Rafa Interview: Be humble, not foolish


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INTERVIEW: TENNIS - World number one Rafael Nadal Six-time champion at Roland Garros
"Be humble, Not Silly"
JUAN JOSÉ MATEO - London - 12/06/2011

He says he won his tenth Grand Slam title because he combines the absolutely necessary mix of obstinacy and self-sacrifice. The formula seems simple, but very few 25 year olds manage to put together to overcome a crisis of confidence like the one he was going through in Paris.

Nighttime fell in London some time ago, but Rafael Nadal (Manacor, Mallorca, 25yrs) has still not gone out to have dinner. Before his debut in the Queen's tournament, Sunday's winner of his sixth Roland Garros title brings Tuesday to a close by seating himself on a plush sofa to go over various aspects of his biography - from Severiano Ballesteros to The Boy in the Striped Pajamas, via the values that distinguish champions from others.

Question: You appear on a wooden bench in a photograph of you taken moments after your victory over Federer in the final. It shows a very tired you on a bench in the locker-room at Roland Garros. What was going through your head then?

Response: I was very pleased with myself. Between my enthusiasm and the help of my team, something had been achieved which 10 days beforehand had seemed impossible. In that picture... You can't see, but what I'm doing is crying in the locker-room. I got there, I wanted to sit down and... it was a very emotional moment because I was aware I'd won something that days before had seemed very complicated/difficult. It was won with determination to change the situation as well as with hard work every day, for months and years. I'm satisfied for having been able to assume the initial failure or, more than failure, the disaster of how I had been playing, and from that point on get a little bit better every day.

Q: After that photo, you went out on centre court and took one with Pau Gasol. What values unite two guys like you who have won everything?

R: All those that win have one basic thing in common. It's not humility or all those things that make a good impression or look nice. It's better if you are humble, like him, but there are many people that have won a lot, an awful lot, who are arrogant. What makes you win is wanting to win and wanting to do everything that has to be done to win. Wanting to work when you don't feel like it. Knowing how to put up with things at difficult times thinking they're going to change. Being obstinate enough to think things will turn out well when they don't at the first try, nor at the tenth. Your mind has to be prepared to assume difficulties so that you can overcome them. Without any doubt, everybody that wins has that.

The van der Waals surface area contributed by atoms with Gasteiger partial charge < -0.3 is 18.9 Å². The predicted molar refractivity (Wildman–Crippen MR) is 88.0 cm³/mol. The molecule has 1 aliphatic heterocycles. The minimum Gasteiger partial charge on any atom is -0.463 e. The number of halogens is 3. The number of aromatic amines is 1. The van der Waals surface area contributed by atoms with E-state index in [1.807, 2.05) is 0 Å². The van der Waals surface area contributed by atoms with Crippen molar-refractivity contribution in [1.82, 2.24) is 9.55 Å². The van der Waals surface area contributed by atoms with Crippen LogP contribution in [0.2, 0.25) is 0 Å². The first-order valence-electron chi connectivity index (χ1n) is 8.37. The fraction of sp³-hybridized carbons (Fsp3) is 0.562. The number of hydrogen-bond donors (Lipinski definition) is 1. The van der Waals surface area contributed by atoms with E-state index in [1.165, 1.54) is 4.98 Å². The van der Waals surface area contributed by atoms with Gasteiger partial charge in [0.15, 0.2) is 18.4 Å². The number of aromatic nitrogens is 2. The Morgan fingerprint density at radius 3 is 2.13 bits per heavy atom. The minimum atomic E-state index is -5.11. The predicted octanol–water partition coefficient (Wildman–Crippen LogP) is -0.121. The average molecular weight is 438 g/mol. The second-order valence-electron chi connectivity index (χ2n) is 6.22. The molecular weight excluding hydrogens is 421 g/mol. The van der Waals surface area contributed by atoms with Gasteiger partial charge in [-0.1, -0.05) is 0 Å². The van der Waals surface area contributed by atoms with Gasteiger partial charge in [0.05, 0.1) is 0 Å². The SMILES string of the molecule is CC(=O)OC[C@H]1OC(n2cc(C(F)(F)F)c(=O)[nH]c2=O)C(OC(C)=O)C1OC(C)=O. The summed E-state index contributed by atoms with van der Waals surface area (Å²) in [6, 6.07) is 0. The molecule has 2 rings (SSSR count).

Q: Did you recognise that in Severiano Ballesteros? When he died, you won a match and signed "Seve" on a camera lens after your victory. There was a 24 year age difference between you, and yet, you connected?

R:I didn’t experience his golden age, but I met him. I am a great lover of golf. I’ve watched all his videos. Seve had the added difficulty of being a pioneer in Spain and created a way, a style, around the world. His greatest quality, no doubt, was that he wanted it and was prepared to do whatever it took to get there. If you think you can get there, it doesn’t matter if you do it with an hour of training or 10 million hours. The important thing is to get there. That was Seve. I played 18 holes with him and kept in touch. He was an excellent person.”

Q: Practicing on grass 24 hours after winning the biggest clay-court tournament. What was the thinking?

R: That comes from experience. The first year I won Roland Garros, in 2005, I wasn't prepared to do it [he lost in the first round at Halle]. It also comes from always wanting to improve on all surfaces; wanting to be good everywhere, something I had quite clear. I didn't manage it in 2005: I was overcome by happiness, a huge drop in tension, winning my first major, which was unbelievable for me. Once I had won my second Roland Garros... Pam! (just like that) my brain started thinking of the next up [grass].

Q: So you had already mentally accepted travelling from Roland Garros to Queen's [he was eliminated on Friday, in the quarter finals, by Jo-Wilfried Tsonga].

R: Am I tired? Yes. Do I feel like being here? No. I long to be at home. I haven't spent a week at home since the Davis Cup in Belgium (in March). I think this is a sacrifice which can help me do things better later on at Wimbledon. Perhaps it won't help me. What is for sure is that I'm going to feel much more at ease with myself having done everything I can to get to Wimbledon in form. Having this peace of mind with yourself allows you to play better at a given moment.